For bar-plot comparisons of fitted coefficients (e.g., [Ca2+]1/2, Kd’), the error bars denote the 95% CI as calculated by MATLAB’s confint function. Otherwise, error bars represent the SD. Additional repeats of zebrafish cPla2-C2 equilibrium binding experiments with (DPPC+16%PS) are listed in Dataset S1. Detailed sample sizes for the experiments are provided in Dataset S2 and omitted from the figures for clarity. A two-tailed Students t test assuming unequal variances was used to determine P values using the Microsoft Excel t test function.
Measurements and computational script data have been deposited in GitHub (https://github.com/joeshen123/Shen_PNAS_2021).
We thank Timothy Mitchison, Simon Scheuring, Olaf S. Andersen, and Danielle Bolton for valuable comments on the manuscript, and Miguel Francisco de Jesus for teaching us GUV electroformation. This research was supported by the NIH/National Institute of General Medical Sciences (NIGMS) Grants R01GM127356 and R35GM140883 to P.N. and in part by the NIH/National Cancer Institute (NCI) Cancer Center Support Grant P30CA008748.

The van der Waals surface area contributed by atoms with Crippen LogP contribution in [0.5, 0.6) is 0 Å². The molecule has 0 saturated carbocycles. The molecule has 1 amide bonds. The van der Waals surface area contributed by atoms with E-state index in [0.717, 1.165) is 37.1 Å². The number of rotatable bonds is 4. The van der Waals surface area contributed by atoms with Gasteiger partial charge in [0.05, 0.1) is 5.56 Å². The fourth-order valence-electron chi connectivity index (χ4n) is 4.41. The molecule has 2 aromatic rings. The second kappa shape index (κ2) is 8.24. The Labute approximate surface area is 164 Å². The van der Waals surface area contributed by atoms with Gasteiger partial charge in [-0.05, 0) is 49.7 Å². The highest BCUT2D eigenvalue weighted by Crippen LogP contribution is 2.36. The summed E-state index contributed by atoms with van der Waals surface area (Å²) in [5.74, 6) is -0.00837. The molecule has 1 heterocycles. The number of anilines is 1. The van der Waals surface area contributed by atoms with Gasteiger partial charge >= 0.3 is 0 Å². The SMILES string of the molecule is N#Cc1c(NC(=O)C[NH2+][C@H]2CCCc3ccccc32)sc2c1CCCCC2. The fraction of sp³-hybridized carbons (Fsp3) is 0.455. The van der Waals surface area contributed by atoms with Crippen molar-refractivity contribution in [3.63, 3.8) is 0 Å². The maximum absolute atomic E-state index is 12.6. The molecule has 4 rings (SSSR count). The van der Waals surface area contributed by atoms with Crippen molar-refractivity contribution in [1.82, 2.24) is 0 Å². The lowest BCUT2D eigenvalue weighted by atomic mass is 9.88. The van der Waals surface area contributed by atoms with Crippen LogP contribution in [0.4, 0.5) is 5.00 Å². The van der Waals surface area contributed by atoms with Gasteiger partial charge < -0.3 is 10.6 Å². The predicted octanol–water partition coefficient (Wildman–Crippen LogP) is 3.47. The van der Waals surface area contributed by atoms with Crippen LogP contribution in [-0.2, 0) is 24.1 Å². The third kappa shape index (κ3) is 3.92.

1Present address: Fate Therapeutics, Inc., San Diego, CA 92121.
2Present address: University Program in Genetics and Genomics, Duke University School of Medicine, Durham, NC 27705.
Author contributions: Z.S. and P.N. designed the research; Z.S. and K.T.B. performed the research; Z.S., M.J., K.L.H., A.K., and P.N. contributed new reagents/analytic tools; Z.S. and P.N. analyzed the data; and Z.S. and P.N. wrote the paper.
The authors declare no competing interest.
This article is a PNAS Direct Submission.